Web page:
September 9

Healing The Father Wound (& Becoming Your Own Man)

Most of my adult life, I felt like a boy.

Small and powerless.

Other men could build businesses. Raise a family. Make an impact on the world.

But for some mysterious reason, not me.

Never me.

Believing this about myself was painful.

Who wants to look in the mirror and see a failure?


Yet this is the man I saw.

I had ambition but lacked the confidence in myself to make it happen.

So I buried it all deep within by adopting a Peter Pan persona.

Flighty and floaty. Fun to be around.

But stuck in a fantasy. Avoiding reality.

Tons of plans and visions. No commitment. No work ethic.

Living the same year on repeat.

Now I’m sure many of you can relate to this.

In this society, men mature at a snail's pace compared to our ancestors.

  • Because we have no formal rites of passage anymore.
  • Masculinity is considered toxic so young men are repressing anything that resembles it.
  • And excessive comfort kills purpose, yet this is what society is all about now.

But there’s one other reason that I want to discuss that shifted things for me.

Hopefully, it will do the same for you.

And I call it the father wound.

A father wound is an emotional wound that forms from an absence of love and acceptance from your father in childhood.

Men need their fathers.

Not just their physical presence, but we need to feel their support emotionally.

And most of us didn’t have this.

Which leaves us with a pretty big problem.

When we have a father wound, we may still long for the love we didn’t get as a child.

This was the case with me for most of my life.

My father was cold and intimidating.

I never really felt his love.

I was always afraid of him.

And yet I couldn’t help but crave his approval.

And as an adult, it was holding me back because I unconsciously held what is known as a reconciliation fantasy.

One day I hoped my father and I would have a big emotional reconciliation that gave me permission to move on with my life.

But this was toxic.

Because the painful truth is, there’s never a guarantee for any of us that this will ever happen.

In fact, if your father has been distant, emotionally cold or unavailable…

It’s unlikely he’s ever going to change.

He’s already told you, countless times, that this is who he is.

And putting your life on hold until your father figure comes and saves you will keep you stuck in adolescence.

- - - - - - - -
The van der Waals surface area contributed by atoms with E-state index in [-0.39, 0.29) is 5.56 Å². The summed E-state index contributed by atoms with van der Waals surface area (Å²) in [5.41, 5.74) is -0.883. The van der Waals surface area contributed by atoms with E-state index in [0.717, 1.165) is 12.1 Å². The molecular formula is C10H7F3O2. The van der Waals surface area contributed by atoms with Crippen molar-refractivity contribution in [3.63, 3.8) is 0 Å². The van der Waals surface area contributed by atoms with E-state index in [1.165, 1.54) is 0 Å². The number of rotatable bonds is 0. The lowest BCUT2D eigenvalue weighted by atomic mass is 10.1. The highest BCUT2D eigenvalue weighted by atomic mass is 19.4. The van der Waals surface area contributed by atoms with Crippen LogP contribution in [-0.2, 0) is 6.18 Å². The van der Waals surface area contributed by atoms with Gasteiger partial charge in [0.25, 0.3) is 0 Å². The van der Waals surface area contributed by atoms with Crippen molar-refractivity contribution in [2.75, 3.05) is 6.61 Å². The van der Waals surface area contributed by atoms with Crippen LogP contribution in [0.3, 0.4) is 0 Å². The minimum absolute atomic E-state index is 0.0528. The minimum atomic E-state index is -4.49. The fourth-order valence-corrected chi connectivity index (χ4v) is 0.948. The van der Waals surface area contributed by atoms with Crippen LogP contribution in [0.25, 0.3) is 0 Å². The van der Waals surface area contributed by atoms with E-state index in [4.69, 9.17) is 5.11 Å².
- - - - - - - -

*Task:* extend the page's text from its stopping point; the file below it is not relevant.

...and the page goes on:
Freud said that a man cannot be a man until his father has died.

And Jung elaborated on that by adding that this death can happen symbolically.

Lindsay Gibson in her book Adult Children of Emotionally Immature parents introduced me to a possibility.

That maybe my father wasn’t the big strong intimidating man I always thought he was.

But a wounded boy of around 14 years old.

This realisation depedestalised my father almost instantly.

And this was one of the things that allowed me to let my father die symbolically.

I started to accept that this is who he is and that I may never get the reconciliation I needed as a child.

This hurt.

But the grief didn’t last.

(Grieving is a powerful skill, you know).

I asked myself the question “how would I live if my father was dead

And made a pact with myself to live that way to the best of my ability.

So if you feel stuck in early adolescence with a father wound, I say this.

You cannot move on with your life until you let your father go.

To be a man, you must live as if your parents are dead.

Or you will be stuck in this purgatory between childhood and adulthood and remain there forever.

Never actualising your full potential in this lifetime.

There is a child in you who needs his father.

But maybe this cannot be your blood father.

If this is the case, you need to walk a new path now.

You need to become your own father.

And be there for yourself in ways he never was.

When you can confidently say that you don’t need him anymore and truly mean it without resentment or anger…

You’ll know you’ve moved into the stage of adulthood.

With love and courage,



father, father wound, healing the father wound, how to heal the father wound, oliver cowlishaw

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